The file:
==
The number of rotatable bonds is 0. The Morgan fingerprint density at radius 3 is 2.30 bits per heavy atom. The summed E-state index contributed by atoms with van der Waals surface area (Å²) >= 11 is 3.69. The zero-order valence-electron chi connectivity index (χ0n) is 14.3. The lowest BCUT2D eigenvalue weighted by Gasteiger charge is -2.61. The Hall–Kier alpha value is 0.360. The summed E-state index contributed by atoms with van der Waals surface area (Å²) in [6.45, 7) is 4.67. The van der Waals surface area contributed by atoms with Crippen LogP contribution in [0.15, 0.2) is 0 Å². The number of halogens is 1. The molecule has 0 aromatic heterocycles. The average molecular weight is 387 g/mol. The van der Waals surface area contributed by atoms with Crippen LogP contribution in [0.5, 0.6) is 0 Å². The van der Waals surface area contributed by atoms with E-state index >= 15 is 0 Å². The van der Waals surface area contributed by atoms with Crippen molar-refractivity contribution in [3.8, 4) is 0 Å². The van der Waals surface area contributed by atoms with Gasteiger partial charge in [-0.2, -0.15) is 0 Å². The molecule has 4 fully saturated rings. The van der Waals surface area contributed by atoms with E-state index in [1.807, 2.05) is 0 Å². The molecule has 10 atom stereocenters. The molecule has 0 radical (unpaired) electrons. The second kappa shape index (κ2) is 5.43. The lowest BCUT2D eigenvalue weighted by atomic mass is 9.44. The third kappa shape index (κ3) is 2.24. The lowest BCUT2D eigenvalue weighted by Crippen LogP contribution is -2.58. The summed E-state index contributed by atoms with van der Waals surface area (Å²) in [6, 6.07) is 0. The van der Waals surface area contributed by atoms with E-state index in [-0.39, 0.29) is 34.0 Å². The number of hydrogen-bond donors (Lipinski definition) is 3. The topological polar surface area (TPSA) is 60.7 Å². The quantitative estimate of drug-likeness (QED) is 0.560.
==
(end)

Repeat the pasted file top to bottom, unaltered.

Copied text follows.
The number of rotatable bonds is 0. The Morgan fingerprint density at radius 3 is 2.30 bits per heavy atom. The summed E-state index contributed by atoms with van der Waals surface area (Å²) >= 11 is 3.69. The zero-order valence-electron chi connectivity index (χ0n) is 14.3. The lowest BCUT2D eigenvalue weighted by Gasteiger charge is -2.61. The Hall–Kier alpha value is 0.360. The summed E-state index contributed by atoms with van der Waals surface area (Å²) in [6.45, 7) is 4.67. The van der Waals surface area contributed by atoms with Crippen LogP contribution in [0.15, 0.2) is 0 Å². The number of halogens is 1. The molecule has 0 aromatic heterocycles. The average molecular weight is 387 g/mol. The van der Waals surface area contributed by atoms with Crippen LogP contribution in [0.5, 0.6) is 0 Å². The van der Waals surface area contributed by atoms with E-state index >= 15 is 0 Å². The van der Waals surface area contributed by atoms with Crippen molar-refractivity contribution in [3.8, 4) is 0 Å². The van der Waals surface area contributed by atoms with Gasteiger partial charge in [-0.2, -0.15) is 0 Å². The molecule has 4 fully saturated rings. The van der Waals surface area contributed by atoms with E-state index in [1.807, 2.05) is 0 Å². The molecule has 10 atom stereocenters. The molecule has 0 radical (unpaired) electrons. The second kappa shape index (κ2) is 5.43. The lowest BCUT2D eigenvalue weighted by atomic mass is 9.44. The third kappa shape index (κ3) is 2.24. The lowest BCUT2D eigenvalue weighted by Crippen LogP contribution is -2.58. The summed E-state index contributed by atoms with van der Waals surface area (Å²) in [6, 6.07) is 0. The van der Waals surface area contributed by atoms with E-state index in [-0.39, 0.29) is 34.0 Å². The number of hydrogen-bond donors (Lipinski definition) is 3. The topological polar surface area (TPSA) is 60.7 Å². The quantitative estimate of drug-likeness (QED) is 0.560.